Summer heat waves may be behind us, but don’t ignore them just yet. What can we do, except turn on the air conditioning?
For millennia, people from ancient Egypt to the Persian Empire have struggled with the heat. And his solution, the “wind catcher”, could once again help us in our quest for emission-free cooling.
The problem: It’s hot. It will be warmer.
87% of all US homes have air conditioners, and air conditioning accounts for 12% of residential energy consumption. In addition to the fossil fuels that power them, many use refrigerants to cool the air, which can become potent greenhouse gases if released.
In addition, air conditioners cool us by capturing heat from inside buildings, but expelling it outside, directly heating the environment and contributing to the urban heat island effect.
Innovators are hard at work finding ways to cope with the new normal: extreme heat and rising temperatures. Creativity is high, from apps that help pedestrians find cool paths and shady spots to cutting-edge technologies like coolant paint that lowers the temperature inside homes.
Although heat waves invade cold climates, there have always been warm places on the planet. And if people live there, it’s because they have found ways to control the heat.
On Iran’s hot and arid plateau, ancient structures called “windcatchers” attract scholars, engineers and architects who want to find new (and old) creative ways to cool off.
Windcatchers, or bâdgir in Persian, are common structures that extend above rooftops in rectangular towers, the BBC reports. They made life possible. And because of what cool a building without using electricity or fuelare an attractive ecological solution.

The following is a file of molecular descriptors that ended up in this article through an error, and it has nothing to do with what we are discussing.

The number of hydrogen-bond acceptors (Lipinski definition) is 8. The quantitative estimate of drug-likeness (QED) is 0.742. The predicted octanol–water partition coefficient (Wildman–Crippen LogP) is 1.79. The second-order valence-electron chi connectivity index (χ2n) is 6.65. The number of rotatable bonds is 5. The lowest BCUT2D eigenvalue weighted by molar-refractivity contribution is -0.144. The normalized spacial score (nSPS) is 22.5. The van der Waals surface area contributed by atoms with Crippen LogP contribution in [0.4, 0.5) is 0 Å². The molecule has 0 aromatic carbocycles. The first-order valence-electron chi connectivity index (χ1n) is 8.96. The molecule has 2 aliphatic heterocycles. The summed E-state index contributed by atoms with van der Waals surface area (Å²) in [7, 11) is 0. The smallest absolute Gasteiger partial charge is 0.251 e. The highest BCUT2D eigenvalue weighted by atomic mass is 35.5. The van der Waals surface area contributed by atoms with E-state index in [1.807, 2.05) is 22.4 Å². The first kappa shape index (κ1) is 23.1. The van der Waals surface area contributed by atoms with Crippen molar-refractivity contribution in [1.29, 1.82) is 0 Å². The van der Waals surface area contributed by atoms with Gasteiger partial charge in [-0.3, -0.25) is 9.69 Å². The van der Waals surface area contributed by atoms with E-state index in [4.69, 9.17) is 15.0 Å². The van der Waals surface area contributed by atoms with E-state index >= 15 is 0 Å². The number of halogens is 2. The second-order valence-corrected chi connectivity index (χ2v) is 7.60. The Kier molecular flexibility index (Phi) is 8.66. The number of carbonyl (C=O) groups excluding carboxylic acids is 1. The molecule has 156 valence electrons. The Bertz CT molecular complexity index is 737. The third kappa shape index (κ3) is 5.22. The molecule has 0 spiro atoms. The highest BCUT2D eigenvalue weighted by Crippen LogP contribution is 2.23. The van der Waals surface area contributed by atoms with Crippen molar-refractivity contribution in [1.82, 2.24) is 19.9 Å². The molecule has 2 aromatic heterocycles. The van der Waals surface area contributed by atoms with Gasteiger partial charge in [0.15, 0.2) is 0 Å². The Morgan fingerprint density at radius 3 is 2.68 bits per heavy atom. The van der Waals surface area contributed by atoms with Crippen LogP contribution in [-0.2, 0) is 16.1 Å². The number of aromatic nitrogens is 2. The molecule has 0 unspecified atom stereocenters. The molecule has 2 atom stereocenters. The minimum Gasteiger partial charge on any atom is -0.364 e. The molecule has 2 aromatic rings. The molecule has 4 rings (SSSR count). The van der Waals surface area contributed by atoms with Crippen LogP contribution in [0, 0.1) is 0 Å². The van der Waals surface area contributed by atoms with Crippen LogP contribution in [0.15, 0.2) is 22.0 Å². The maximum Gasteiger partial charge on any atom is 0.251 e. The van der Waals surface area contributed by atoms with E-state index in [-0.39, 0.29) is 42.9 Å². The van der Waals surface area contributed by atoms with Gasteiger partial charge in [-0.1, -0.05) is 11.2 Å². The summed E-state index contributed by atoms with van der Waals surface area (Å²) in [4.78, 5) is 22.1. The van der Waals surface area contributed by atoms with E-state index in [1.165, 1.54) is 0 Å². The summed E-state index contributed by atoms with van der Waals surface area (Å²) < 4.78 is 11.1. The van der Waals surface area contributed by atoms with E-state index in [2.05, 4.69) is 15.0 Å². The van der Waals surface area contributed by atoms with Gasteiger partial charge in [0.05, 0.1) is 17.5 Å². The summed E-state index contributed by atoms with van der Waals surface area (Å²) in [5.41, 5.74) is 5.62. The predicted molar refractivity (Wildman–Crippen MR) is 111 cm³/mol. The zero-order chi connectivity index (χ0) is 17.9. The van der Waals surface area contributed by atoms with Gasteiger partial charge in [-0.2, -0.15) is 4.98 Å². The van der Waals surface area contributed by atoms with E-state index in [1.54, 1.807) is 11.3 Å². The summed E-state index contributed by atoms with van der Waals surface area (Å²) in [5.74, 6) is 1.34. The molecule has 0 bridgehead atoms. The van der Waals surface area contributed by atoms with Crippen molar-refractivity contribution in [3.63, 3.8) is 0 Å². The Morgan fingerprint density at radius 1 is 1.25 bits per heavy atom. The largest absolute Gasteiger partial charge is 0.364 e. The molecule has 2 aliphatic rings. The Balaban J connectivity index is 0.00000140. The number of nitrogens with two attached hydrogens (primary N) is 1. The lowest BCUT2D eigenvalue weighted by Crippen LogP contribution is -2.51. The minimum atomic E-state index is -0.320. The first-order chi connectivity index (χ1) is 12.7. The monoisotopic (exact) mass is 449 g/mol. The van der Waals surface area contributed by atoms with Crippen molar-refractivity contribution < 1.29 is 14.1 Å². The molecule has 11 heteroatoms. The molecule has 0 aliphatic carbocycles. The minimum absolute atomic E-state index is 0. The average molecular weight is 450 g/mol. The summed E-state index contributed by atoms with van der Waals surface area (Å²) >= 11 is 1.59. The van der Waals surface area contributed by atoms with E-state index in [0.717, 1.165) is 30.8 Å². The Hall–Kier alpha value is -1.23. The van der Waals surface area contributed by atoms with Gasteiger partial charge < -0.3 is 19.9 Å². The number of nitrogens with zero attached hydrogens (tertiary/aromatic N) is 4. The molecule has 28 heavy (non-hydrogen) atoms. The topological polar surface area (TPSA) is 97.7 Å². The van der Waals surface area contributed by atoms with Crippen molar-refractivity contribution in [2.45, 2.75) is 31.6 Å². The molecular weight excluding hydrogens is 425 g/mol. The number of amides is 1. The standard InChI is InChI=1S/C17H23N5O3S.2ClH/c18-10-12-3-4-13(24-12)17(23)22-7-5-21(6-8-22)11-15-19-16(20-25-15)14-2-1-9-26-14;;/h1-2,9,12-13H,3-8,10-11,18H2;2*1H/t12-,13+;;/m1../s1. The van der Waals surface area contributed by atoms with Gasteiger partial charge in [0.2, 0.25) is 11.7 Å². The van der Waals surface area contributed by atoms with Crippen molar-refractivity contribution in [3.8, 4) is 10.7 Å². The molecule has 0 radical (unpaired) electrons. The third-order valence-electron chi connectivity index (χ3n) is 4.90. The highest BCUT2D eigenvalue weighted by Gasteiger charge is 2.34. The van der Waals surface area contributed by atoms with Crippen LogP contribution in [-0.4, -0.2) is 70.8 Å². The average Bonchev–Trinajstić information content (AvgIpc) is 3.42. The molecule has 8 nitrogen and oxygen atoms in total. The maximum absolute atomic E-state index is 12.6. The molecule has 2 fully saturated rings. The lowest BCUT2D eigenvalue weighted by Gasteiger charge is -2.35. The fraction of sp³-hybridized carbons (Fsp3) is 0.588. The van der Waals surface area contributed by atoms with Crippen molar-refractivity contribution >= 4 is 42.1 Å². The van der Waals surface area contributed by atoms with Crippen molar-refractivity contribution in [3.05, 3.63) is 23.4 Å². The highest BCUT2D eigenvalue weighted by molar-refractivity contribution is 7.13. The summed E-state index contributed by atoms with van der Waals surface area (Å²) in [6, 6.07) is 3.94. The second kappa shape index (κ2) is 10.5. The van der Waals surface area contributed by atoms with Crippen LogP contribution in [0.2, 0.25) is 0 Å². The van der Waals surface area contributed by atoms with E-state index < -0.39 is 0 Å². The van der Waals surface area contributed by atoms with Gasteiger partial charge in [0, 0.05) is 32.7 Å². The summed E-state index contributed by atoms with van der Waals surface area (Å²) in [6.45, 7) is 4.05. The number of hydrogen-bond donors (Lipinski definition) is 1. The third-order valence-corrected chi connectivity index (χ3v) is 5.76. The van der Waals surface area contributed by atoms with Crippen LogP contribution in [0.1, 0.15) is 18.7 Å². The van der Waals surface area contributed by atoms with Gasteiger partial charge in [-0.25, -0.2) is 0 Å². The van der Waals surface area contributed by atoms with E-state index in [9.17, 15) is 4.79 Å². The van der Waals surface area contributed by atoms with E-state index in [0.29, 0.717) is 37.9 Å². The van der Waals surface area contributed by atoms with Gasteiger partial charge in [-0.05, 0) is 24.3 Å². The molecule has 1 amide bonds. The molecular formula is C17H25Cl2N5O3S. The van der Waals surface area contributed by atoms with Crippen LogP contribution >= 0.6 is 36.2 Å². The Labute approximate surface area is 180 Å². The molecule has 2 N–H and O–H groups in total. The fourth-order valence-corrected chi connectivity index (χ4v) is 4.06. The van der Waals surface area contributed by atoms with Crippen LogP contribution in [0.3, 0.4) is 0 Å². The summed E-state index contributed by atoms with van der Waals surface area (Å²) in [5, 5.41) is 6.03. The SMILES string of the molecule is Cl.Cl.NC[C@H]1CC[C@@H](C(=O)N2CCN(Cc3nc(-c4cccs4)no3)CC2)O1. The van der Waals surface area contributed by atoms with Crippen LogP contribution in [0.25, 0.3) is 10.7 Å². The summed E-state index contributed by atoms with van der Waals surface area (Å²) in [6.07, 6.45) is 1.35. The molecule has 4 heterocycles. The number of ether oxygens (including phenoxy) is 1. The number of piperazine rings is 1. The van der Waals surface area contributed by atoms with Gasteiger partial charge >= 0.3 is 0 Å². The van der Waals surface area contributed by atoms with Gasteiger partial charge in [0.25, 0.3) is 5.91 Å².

How it works:
Windcatchers are tall, chimney-like structures that extend from the roof of a building. They take advantage of the cool wind and direct it throughout the building.
Wind sensors are designed differently depending on prevailing winds and temperatures in an area. The simplest design faces the tower opening towards the prevailing wind to create natural ventilation. But local climates are complicated and windcatchers often had many features: filters, passive cooling systems (passing hot air over cold water) or multiple openings to account for different wind directions.
Researchers from Weber State University in the US told the Sustainability Times that “these systems were eventually refined to the point where they could sometimes reach refrigeration temperatures”.
Many elements were considered when designing a tower (building layout, addition of internal blades) to optimize how cool air was drawn into the home and hot air was exhausted .
Are we going to resurrect this old technology?
Parham Kheirkhah Sangdeh, a researcher at the University of Ilam in Iran, studies the scientific application and culture of windcatchers in contemporary architecture. He says the pests, dust and debris prompted people to stop using traditional windcatchers and embrace Western technology.
“There must be changes in cultural perspectives to use these technologies. People need to look back and understand why energy conservation matters,” Kheirkhah Sangdeh told the BBC. “It starts with recognizing the cultural history and importance of energy conservation. .”
But the technology has not completely disappeared.
Free Running Buildings is a start-up that creates commercially available products in the UK from old wind towers. Its “FREECOOL” technology will crown the newly renovated Khalifa International Stadium in Doha, Qatar, just in time for the 2022 FIFA World Cup.
MAS Architecture Studio in Dubai created a wind tower to keep students cool, using 480 layers of recycled cardboard. The Kensington Oval, a stadium in Barbados, has a single giant wind blade perched atop. A wind sensor was used at the visitor center in Zion National Park, Utah.